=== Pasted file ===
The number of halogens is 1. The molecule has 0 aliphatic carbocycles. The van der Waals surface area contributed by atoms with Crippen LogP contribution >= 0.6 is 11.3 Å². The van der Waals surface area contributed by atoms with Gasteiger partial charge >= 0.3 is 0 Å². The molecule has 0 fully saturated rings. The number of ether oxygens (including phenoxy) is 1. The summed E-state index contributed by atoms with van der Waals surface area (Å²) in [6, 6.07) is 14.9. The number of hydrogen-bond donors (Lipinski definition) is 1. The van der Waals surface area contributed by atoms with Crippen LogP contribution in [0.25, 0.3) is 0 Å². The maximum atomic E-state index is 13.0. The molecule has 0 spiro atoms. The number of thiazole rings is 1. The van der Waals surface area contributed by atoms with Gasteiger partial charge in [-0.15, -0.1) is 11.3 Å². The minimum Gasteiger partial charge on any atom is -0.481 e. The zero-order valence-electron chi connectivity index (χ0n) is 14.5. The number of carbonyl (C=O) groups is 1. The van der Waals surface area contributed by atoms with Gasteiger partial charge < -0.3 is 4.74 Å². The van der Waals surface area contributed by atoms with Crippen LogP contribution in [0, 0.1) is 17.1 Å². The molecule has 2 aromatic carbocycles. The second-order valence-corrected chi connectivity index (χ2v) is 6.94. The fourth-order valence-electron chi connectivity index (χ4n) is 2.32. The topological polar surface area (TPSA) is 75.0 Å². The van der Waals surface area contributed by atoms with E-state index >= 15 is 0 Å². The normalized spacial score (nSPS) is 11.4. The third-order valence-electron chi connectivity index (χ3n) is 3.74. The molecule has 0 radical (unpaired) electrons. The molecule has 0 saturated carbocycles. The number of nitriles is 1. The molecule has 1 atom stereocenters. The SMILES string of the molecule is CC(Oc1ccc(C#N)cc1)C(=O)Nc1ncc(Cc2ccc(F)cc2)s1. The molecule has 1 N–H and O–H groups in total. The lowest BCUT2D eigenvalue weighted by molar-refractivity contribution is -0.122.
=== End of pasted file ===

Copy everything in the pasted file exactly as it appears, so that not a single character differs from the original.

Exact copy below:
The number of halogens is 1. The molecule has 0 aliphatic carbocycles. The van der Waals surface area contributed by atoms with Crippen LogP contribution >= 0.6 is 11.3 Å². The van der Waals surface area contributed by atoms with Gasteiger partial charge >= 0.3 is 0 Å². The molecule has 0 fully saturated rings. The number of ether oxygens (including phenoxy) is 1. The summed E-state index contributed by atoms with van der Waals surface area (Å²) in [6, 6.07) is 14.9. The number of hydrogen-bond donors (Lipinski definition) is 1. The van der Waals surface area contributed by atoms with Crippen LogP contribution in [0.25, 0.3) is 0 Å². The maximum atomic E-state index is 13.0. The molecule has 0 spiro atoms. The number of thiazole rings is 1. The van der Waals surface area contributed by atoms with Gasteiger partial charge in [-0.15, -0.1) is 11.3 Å². The minimum Gasteiger partial charge on any atom is -0.481 e. The zero-order valence-electron chi connectivity index (χ0n) is 14.5. The number of carbonyl (C=O) groups is 1. The van der Waals surface area contributed by atoms with Gasteiger partial charge < -0.3 is 4.74 Å². The van der Waals surface area contributed by atoms with Crippen LogP contribution in [0, 0.1) is 17.1 Å². The molecule has 2 aromatic carbocycles. The second-order valence-corrected chi connectivity index (χ2v) is 6.94. The fourth-order valence-electron chi connectivity index (χ4n) is 2.32. The topological polar surface area (TPSA) is 75.0 Å². The van der Waals surface area contributed by atoms with E-state index >= 15 is 0 Å². The normalized spacial score (nSPS) is 11.4. The third-order valence-electron chi connectivity index (χ3n) is 3.74. The molecule has 0 radical (unpaired) electrons. The molecule has 0 saturated carbocycles. The number of nitriles is 1. The molecule has 1 atom stereocenters. The SMILES string of the molecule is CC(Oc1ccc(C#N)cc1)C(=O)Nc1ncc(Cc2ccc(F)cc2)s1. The molecule has 1 N–H and O–H groups in total. The lowest BCUT2D eigenvalue weighted by molar-refractivity contribution is -0.122.